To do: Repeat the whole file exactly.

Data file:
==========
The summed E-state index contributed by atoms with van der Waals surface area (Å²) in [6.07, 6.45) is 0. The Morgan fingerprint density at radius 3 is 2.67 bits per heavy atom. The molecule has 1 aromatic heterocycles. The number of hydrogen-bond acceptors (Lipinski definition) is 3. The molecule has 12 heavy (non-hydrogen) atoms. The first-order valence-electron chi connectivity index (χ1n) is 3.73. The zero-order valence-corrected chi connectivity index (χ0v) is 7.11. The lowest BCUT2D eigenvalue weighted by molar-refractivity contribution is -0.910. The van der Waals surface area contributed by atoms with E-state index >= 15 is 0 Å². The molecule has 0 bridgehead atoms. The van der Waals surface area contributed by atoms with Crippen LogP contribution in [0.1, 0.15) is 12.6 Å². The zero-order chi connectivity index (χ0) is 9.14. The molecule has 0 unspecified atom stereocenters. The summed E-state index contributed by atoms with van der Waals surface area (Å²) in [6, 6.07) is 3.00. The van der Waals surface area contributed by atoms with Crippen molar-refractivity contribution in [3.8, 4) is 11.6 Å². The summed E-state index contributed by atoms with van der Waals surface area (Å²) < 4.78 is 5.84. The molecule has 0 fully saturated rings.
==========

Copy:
The summed E-state index contributed by atoms with van der Waals surface area (Å²) in [6.07, 6.45) is 0. The Morgan fingerprint density at radius 3 is 2.67 bits per heavy atom. The molecule has 1 aromatic heterocycles. The number of hydrogen-bond acceptors (Lipinski definition) is 3. The molecule has 12 heavy (non-hydrogen) atoms. The first-order valence-electron chi connectivity index (χ1n) is 3.73. The zero-order valence-corrected chi connectivity index (χ0v) is 7.11. The lowest BCUT2D eigenvalue weighted by molar-refractivity contribution is -0.910. The van der Waals surface area contributed by atoms with E-state index >= 15 is 0 Å². The molecule has 0 bridgehead atoms. The van der Waals surface area contributed by atoms with Crippen LogP contribution in [0.1, 0.15) is 12.6 Å². The zero-order chi connectivity index (χ0) is 9.14. The molecule has 0 unspecified atom stereocenters. The summed E-state index contributed by atoms with van der Waals surface area (Å²) in [6, 6.07) is 3.00. The van der Waals surface area contributed by atoms with Crippen molar-refractivity contribution in [3.8, 4) is 11.6 Å². The summed E-state index contributed by atoms with van der Waals surface area (Å²) < 4.78 is 5.84. The molecule has 0 fully saturated rings.